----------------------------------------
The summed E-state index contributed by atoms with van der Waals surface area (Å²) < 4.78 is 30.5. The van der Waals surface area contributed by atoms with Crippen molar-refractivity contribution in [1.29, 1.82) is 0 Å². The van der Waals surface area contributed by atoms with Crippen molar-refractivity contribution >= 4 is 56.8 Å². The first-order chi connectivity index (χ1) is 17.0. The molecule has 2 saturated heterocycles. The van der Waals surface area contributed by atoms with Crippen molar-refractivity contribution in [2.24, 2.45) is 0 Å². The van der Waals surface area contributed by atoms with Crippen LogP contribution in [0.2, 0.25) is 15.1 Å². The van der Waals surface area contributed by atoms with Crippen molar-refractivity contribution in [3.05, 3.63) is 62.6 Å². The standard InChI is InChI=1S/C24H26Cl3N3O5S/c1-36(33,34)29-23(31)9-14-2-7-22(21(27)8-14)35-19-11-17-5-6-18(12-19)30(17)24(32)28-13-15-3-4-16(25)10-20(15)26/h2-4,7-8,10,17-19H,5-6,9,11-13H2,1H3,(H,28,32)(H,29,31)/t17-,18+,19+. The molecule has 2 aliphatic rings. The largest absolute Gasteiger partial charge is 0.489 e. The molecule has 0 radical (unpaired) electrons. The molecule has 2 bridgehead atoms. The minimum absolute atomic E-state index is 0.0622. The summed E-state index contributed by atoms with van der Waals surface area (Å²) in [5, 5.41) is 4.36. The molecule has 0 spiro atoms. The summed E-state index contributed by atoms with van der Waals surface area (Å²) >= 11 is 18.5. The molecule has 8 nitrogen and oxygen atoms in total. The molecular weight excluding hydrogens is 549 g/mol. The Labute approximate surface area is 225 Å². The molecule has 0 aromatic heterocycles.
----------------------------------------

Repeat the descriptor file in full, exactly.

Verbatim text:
The summed E-state index contributed by atoms with van der Waals surface area (Å²) < 4.78 is 30.5. The van der Waals surface area contributed by atoms with Crippen molar-refractivity contribution in [1.29, 1.82) is 0 Å². The van der Waals surface area contributed by atoms with Crippen molar-refractivity contribution >= 4 is 56.8 Å². The first-order chi connectivity index (χ1) is 17.0. The molecule has 2 saturated heterocycles. The van der Waals surface area contributed by atoms with Crippen molar-refractivity contribution in [2.24, 2.45) is 0 Å². The van der Waals surface area contributed by atoms with Crippen LogP contribution in [0.2, 0.25) is 15.1 Å². The van der Waals surface area contributed by atoms with Crippen molar-refractivity contribution in [3.05, 3.63) is 62.6 Å². The standard InChI is InChI=1S/C24H26Cl3N3O5S/c1-36(33,34)29-23(31)9-14-2-7-22(21(27)8-14)35-19-11-17-5-6-18(12-19)30(17)24(32)28-13-15-3-4-16(25)10-20(15)26/h2-4,7-8,10,17-19H,5-6,9,11-13H2,1H3,(H,28,32)(H,29,31)/t17-,18+,19+. The molecule has 2 aliphatic rings. The largest absolute Gasteiger partial charge is 0.489 e. The molecule has 0 radical (unpaired) electrons. The molecule has 2 bridgehead atoms. The minimum absolute atomic E-state index is 0.0622. The summed E-state index contributed by atoms with van der Waals surface area (Å²) in [5, 5.41) is 4.36. The molecule has 0 spiro atoms. The summed E-state index contributed by atoms with van der Waals surface area (Å²) >= 11 is 18.5. The molecule has 8 nitrogen and oxygen atoms in total. The molecular weight excluding hydrogens is 549 g/mol. The Labute approximate surface area is 225 Å². The molecule has 0 aromatic heterocycles.